Now it was time to involve our disabled sons and daughters and discover their dreams and hopes. Staff of services came on board and helped us work on person-centred plans, involving our friends in exploring possibilities. We met once a week for five weeks to vision and plan. We filled in flip charts which, months and years later, showed us just how far we had come. Later we were joined by a fifth family. Now ten parents met monthly in turn at one another’s homes. The meetings and shared meals became part of our lives, and the support we began to give one another became the basis of growing friendships.
It took time to build relationships, to get to know each person in the group and to understand our family cultures, customs and beliefs. We accepted our differences and adopted a give and take approach.
Our five families shared the same vision - all wanting our sons and daughters to live lives of meaning, learn new skills, develop valued roles and create strong friendships.
“They were nothing more than people, by themselves.
Even paired, any pairing, they would have been nothing more than people by themselves. But all together, they have become the heart and muscles and mind of something perilous and new, something strange and growing and great.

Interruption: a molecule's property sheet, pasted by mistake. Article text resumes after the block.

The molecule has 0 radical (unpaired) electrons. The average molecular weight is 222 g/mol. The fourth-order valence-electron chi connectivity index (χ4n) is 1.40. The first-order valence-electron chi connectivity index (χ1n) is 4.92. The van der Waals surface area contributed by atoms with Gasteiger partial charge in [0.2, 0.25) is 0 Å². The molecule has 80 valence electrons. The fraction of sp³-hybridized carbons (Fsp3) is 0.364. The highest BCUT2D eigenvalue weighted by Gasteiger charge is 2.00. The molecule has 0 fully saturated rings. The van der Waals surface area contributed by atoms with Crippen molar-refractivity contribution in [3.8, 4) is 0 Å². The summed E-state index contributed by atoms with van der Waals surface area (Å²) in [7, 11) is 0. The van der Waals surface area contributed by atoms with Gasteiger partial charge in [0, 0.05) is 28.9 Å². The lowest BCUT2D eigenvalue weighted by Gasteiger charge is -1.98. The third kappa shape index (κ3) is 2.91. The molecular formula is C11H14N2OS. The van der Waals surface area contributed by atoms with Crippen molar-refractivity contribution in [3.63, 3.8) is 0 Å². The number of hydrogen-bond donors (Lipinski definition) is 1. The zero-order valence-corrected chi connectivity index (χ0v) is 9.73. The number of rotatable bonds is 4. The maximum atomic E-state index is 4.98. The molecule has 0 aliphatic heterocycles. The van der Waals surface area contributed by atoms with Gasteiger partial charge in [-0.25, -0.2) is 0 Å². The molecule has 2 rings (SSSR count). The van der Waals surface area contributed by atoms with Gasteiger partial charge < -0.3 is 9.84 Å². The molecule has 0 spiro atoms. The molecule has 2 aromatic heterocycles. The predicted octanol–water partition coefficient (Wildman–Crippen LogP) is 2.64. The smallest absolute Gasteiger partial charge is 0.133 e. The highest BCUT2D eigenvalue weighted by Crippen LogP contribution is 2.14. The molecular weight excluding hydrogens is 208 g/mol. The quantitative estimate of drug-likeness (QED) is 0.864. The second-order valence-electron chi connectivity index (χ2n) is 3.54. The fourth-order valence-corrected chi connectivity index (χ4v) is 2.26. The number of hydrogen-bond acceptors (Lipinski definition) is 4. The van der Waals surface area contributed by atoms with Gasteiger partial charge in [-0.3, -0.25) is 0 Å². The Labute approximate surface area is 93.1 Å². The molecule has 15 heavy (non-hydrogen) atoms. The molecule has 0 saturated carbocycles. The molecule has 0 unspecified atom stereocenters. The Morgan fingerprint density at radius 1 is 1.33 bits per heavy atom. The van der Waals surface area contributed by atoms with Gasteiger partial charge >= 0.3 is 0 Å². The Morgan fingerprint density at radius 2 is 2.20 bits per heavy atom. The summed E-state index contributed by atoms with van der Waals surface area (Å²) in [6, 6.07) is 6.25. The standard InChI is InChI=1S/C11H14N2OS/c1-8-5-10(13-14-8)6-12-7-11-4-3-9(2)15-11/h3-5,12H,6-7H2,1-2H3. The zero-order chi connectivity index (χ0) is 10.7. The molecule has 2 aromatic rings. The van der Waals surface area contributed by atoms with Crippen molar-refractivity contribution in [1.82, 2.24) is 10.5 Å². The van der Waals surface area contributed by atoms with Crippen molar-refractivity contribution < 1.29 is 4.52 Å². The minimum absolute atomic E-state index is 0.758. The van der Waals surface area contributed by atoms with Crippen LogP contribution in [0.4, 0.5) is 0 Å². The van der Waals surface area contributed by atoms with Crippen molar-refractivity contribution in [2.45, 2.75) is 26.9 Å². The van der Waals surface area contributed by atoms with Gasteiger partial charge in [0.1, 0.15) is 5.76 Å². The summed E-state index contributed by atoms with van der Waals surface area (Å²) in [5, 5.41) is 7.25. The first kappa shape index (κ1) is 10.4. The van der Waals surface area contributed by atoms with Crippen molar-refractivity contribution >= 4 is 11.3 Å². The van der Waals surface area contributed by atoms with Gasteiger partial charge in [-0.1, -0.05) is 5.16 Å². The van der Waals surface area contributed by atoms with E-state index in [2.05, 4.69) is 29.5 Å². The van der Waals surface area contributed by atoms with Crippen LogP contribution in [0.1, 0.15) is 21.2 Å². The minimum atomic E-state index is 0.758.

Together, all together, they are the instruments of change.”
— Keri Hulme, the Bone People
We held in-depth discussions late into the evenings and held a weekend family retreat at a local resort, with all our children there, exploring possibilities for those with a disability. These occasions sealed us even tighter into a big family, a team moving forward together.
We came to see that valued roles could come through micro businesses. People could earn an income and become part of the business and local community. We looked at what they liked to do and matched their interests and skills with ideas for business ventures.
We applied for a small start-up fund which we used to set up five of these businesses, each with its own focus. We coached and supported our sons and daughter in business skills but soon our hands were full and we needed more input from others. We invited people in our networks to join a ‘micro business committee’, taking roles such as mentors and marketers.